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From a drawer in Grandma’s kitchen I grabbed a pair of scissors and began cutting out a Family Circus from the Sunday funnies. Jeffy, the boy in the cartoon, had traveled throughout his entire neighborhood; his entire path, including loops and other wild turns through clotheslines, tree houses, over fences, doghouses, and car hoods, was marked with dotted lines. After I finished cutting out the comic, I showed the comic to cousin Tom who was flipping through the Calendar section.

“Family Circus is so lame,” he said.

“I like these ones with the dotted lines,” I said. “I like how he goes across all the yards. That would be fun.”

“What?” He had already turned his attention back to his part of the paper.

“It’d be fun to make a course like that. Maybe even map it out.”

 “We do that stuff all the time in Colorado,” said Tom. Then he shot up and walked to the window in the living room where he seemed to be examining the neighborhood. “Yeah. I bet we could do it here. We’ll need Ivan to help plan it out.”

I joined Tom at the window. We were both eleven, the fourth summer we spent together at Grandma Ethel’s house in Joshua Tree. Mom said us kids were good company for Grandma and that it gave me something to do all summer. Not much seemed to change from year to year, only little things like I was a little taller than him this year, a pretty girl about my age had moved in next door with her family, and the old people down the street with all the dogs seemed to have even more in the yard. The girl was what I thought about the most. Tom had spent the last few weeks talking about his girlfriend back in Colorado and I wanted to have my first girlfriend.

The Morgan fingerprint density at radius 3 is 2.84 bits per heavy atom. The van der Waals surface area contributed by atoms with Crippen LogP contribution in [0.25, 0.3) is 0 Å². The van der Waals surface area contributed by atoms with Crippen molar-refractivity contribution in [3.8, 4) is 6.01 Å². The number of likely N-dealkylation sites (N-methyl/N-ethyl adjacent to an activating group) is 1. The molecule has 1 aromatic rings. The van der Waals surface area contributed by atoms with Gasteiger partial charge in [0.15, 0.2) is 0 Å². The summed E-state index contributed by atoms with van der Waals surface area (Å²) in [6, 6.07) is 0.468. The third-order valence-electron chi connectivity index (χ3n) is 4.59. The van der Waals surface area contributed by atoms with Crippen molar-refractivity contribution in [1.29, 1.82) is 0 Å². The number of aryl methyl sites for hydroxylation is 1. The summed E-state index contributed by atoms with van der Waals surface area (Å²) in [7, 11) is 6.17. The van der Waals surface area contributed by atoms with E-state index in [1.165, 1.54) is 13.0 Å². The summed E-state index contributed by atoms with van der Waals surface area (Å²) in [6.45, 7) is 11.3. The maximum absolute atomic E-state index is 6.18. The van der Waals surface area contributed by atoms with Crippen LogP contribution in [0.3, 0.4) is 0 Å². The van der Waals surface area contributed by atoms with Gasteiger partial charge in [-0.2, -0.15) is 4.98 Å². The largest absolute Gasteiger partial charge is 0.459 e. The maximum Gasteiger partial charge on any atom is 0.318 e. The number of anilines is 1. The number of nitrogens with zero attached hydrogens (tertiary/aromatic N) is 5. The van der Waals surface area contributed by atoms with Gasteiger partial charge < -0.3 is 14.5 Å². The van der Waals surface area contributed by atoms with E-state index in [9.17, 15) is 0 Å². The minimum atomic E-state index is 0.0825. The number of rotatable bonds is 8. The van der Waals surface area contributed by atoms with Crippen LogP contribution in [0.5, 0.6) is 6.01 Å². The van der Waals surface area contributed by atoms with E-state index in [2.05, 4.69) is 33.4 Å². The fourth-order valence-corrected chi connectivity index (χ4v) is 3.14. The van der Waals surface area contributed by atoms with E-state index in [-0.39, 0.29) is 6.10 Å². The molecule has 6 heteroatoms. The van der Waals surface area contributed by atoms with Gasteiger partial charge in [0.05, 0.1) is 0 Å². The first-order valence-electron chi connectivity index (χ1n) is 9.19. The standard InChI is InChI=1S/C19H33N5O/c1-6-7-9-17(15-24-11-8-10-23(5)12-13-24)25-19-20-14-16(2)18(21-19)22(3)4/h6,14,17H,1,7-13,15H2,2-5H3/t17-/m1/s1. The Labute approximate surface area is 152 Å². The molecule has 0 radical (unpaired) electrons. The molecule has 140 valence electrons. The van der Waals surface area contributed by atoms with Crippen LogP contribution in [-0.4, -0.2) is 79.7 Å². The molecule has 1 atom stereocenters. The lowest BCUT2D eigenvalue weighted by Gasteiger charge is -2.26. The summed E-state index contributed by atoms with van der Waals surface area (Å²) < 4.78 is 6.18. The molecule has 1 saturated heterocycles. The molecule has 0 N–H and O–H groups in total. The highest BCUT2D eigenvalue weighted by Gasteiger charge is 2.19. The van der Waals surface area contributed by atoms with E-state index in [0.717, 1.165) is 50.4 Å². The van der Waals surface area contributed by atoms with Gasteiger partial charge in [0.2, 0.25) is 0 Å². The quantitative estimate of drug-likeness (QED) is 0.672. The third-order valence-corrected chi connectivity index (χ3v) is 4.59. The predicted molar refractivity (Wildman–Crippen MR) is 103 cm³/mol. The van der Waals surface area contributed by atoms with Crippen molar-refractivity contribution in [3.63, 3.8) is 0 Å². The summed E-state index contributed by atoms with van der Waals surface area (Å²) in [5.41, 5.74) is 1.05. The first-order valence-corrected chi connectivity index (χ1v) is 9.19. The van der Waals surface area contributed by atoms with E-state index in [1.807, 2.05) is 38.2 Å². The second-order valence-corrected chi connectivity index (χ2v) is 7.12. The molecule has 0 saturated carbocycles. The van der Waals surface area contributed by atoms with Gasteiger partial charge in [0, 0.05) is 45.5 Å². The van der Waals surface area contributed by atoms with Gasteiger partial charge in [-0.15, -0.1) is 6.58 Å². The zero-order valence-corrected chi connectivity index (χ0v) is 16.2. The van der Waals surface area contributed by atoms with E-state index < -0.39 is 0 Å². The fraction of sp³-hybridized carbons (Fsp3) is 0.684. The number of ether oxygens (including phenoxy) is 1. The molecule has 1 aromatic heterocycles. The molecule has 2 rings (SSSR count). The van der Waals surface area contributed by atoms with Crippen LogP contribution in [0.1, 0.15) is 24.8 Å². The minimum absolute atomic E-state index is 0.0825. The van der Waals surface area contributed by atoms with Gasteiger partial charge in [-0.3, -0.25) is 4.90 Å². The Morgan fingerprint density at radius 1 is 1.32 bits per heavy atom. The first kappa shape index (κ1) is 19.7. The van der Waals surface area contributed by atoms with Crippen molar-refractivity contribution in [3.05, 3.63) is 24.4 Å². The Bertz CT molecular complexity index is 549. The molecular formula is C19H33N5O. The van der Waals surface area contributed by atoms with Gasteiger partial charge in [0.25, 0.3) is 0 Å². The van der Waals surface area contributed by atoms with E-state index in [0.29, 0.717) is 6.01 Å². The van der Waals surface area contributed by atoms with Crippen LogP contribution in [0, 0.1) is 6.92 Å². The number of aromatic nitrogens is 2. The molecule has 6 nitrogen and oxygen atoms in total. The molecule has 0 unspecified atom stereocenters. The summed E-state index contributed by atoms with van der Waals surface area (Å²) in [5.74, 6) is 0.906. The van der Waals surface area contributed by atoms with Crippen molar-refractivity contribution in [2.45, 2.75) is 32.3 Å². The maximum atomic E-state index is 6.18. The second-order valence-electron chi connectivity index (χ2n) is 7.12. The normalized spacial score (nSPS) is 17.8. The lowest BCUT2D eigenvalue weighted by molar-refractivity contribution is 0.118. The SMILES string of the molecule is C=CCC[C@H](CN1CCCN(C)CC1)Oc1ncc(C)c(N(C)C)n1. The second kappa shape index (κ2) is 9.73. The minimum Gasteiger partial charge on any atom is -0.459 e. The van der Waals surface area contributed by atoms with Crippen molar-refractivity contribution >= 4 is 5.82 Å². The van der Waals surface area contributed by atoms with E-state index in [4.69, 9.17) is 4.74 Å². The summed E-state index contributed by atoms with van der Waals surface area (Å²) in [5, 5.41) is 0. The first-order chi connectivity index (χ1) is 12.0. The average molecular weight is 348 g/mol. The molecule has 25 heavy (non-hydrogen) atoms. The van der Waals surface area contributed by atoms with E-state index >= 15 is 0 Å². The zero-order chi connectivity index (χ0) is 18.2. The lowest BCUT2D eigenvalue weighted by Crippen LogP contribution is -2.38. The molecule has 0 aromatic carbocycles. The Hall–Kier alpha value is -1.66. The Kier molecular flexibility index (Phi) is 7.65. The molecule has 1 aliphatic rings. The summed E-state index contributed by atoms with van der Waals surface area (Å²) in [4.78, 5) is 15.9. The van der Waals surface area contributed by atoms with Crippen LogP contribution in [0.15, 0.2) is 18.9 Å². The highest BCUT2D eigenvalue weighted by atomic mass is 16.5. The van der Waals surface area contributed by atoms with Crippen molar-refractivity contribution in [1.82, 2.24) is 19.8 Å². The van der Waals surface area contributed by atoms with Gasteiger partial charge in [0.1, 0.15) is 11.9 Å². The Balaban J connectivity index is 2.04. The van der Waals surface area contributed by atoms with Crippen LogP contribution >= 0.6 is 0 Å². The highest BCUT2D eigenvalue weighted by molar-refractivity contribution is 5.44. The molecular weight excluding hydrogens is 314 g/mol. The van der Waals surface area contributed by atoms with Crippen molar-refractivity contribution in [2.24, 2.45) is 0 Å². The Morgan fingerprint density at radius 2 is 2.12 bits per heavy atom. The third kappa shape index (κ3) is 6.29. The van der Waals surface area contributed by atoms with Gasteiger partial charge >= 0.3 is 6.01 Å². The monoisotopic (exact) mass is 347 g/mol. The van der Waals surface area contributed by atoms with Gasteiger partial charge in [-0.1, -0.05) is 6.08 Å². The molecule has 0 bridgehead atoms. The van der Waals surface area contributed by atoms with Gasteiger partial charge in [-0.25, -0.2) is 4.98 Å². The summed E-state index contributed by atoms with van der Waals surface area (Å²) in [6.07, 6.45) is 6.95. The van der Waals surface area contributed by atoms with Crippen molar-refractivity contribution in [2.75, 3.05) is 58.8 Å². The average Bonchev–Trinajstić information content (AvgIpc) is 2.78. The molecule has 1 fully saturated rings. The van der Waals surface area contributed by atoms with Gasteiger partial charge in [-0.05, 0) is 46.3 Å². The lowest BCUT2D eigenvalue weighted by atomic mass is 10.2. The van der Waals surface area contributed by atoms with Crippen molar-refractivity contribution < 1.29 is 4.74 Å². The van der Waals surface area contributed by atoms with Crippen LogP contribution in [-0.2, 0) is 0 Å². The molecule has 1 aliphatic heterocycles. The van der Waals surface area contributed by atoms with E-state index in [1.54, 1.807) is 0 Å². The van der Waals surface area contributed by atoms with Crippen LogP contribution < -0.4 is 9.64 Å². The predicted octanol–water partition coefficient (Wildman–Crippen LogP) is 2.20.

Around the corner from Grandma Ethel’s house was where Uncle Bob and Aunt Jane and Ivan and Vicki, more cousins, lived. Vicki was older than all of us and we rarely saw her that summer, but Ivan was a few years younger than Tom and I and offered us most of the fun available in the desert. Everyday I hoped that I’d see that girl and go talk to her, but Tom and Ivan kept me distracted with big projects or games and toys and TV. Grandma Ethel’s house had a huge satellite dish that picked up hundreds of channels, but at Ivan’s house they only got a few channels that Uncle Bob picked up on the antenna. I could see the antenna on my uncle’s roof from the window in Grandma’s living room.

“Isn’t Ivan supposed to come over today?” I asked.

Tom turned from the window. “Aunt Jane will to drop him off after they have church.” He grinned this evil smirk he seemed to have developed over the last year. It reminded me of a bad guy from a Batman comic book. I think that’s where Tom got it from. He acted tough, but I’d seen him cry before. “He has to do church every Sunday like a good wimp.”